Bronx students remember slain freshman in march against gun violence

Krystal Fluellen, University Prep Middle School
University Prep High School students hold posters showing Angelyh Yambo, a freshman lost to gun violence earlier this year.

Bronx students remember slain freshman in march against gun violence

The University Prep High School procession came two months after the fatal shooting of 16-year-old Angellyh Yambo
June 9, 2022

University Prep High School students hosted a march Wednesday to honor Angellyh Yambo, a freshman lost to gun violence earlier this year. 

The march came two months after the fatal shooting of the 16-year old, which also left two of her classmates wounded. “I’ve been without my baby for two months now, and it feels like it’s been a year,” said Yambo’s mother, Yanely Enriquez, who spoke at the march.

With over a thousand students in attendance, a spokesperson for the University Prep High School march told 1010Wins news that “until our students are safe, we are not going to be quiet.” 

The alleged shooter was 17-year-old Jeremiah Ryan of the Bronx, according to police, who after engaging in a verbal dispute with two men, pulled out a gun and fired six random shots. The weapon used was a “ghost gun” – an untraceable, illegal homemade firearm with no serial number, made of parts acquired online or from unlicensed retailers with no requirements of background checks. Some of these unserialized ghost gun kits, also called “buy build shoot” kits, can be assembled in as little as 30 minutes with at-home equipment.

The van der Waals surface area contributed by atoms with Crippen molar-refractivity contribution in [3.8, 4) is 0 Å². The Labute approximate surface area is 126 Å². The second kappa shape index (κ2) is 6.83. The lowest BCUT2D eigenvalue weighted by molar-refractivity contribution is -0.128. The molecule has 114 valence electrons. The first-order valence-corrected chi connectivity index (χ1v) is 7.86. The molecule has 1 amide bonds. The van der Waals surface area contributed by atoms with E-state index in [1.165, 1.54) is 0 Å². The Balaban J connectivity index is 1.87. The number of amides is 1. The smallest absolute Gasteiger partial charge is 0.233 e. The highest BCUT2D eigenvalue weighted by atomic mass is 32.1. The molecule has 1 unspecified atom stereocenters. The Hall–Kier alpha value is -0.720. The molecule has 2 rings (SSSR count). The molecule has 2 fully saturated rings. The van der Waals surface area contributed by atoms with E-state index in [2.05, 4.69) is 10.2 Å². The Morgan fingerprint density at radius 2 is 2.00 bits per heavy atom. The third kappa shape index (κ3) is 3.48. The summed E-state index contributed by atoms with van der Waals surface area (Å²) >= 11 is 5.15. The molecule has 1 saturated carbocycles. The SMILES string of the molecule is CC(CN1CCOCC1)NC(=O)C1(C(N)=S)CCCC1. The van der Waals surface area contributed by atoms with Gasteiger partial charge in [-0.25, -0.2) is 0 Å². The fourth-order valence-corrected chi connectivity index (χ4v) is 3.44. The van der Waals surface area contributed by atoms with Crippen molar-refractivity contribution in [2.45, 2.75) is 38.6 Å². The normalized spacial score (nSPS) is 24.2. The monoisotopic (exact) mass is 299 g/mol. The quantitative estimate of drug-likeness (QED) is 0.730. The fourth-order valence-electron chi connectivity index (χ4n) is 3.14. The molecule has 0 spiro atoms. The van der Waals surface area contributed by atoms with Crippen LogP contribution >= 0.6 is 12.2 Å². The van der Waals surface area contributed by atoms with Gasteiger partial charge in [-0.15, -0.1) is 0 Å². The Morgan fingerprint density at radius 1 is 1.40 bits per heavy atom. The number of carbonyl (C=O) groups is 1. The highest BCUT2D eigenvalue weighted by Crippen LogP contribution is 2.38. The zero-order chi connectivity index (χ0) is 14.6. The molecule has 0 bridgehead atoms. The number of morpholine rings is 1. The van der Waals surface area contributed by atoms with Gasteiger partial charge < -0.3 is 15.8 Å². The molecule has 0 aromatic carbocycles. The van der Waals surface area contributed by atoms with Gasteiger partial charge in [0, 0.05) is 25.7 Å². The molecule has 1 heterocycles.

Last year alone, approximately 20,000 suspected ghost guns reported to the Bureau of Alcohol, Tobacco and Firearms were recovered by law enforcement in criminal investigations according to the White House – a ten-fold increase from 2016. Ghost guns pose especially difficult challenges as the absence of marked serial numbers makes it difficult to trace these weapons back to an individual purchaser. 

Yambo’s death spurred new legislation aimed at removing ghost guns from New York streets. 

Rep. Ritchie Torres has announced new federal legislation to combat the distribution of ghost guns by removing the civil liability that protects [ghost gun] manufacturers, giving the individuals and families impacted by ghost guns the opportunity to file lawsuits against them. “If you are soft on guns, then you are soft on gun violence,” he said during Wednesday’s march.

New York Attorney General Letitia James recently sent cease-and-desist letters to 28 dealers of ghost gun parts located in western New York and Long Island, ordering them to “immediately stop advertising and selling the prohibited parts and warned of the legal consequences, including imprisonment, if they do not comply,” according to her office. 

Bronx Borough President Vanessa Gibson, supportive of James taking action, also praised Gov. Kathy Hochul for signing a package of new laws aimed at curtailing gun violence.

“16 year-old Angellyh Yambo’s death on April 9th stands as a tragic reminder that so much more needs to be done to protect our children and families from the scourge of gun violence. I am encouraged by Governor Hochul’s signing of 10 pieces of landmark gun control legislation on June 6th that bars the purchase of semiautomatic rifles by anyone under the age 21.”

Phenix Kim
Phenix Kim is an intern at NYN Media.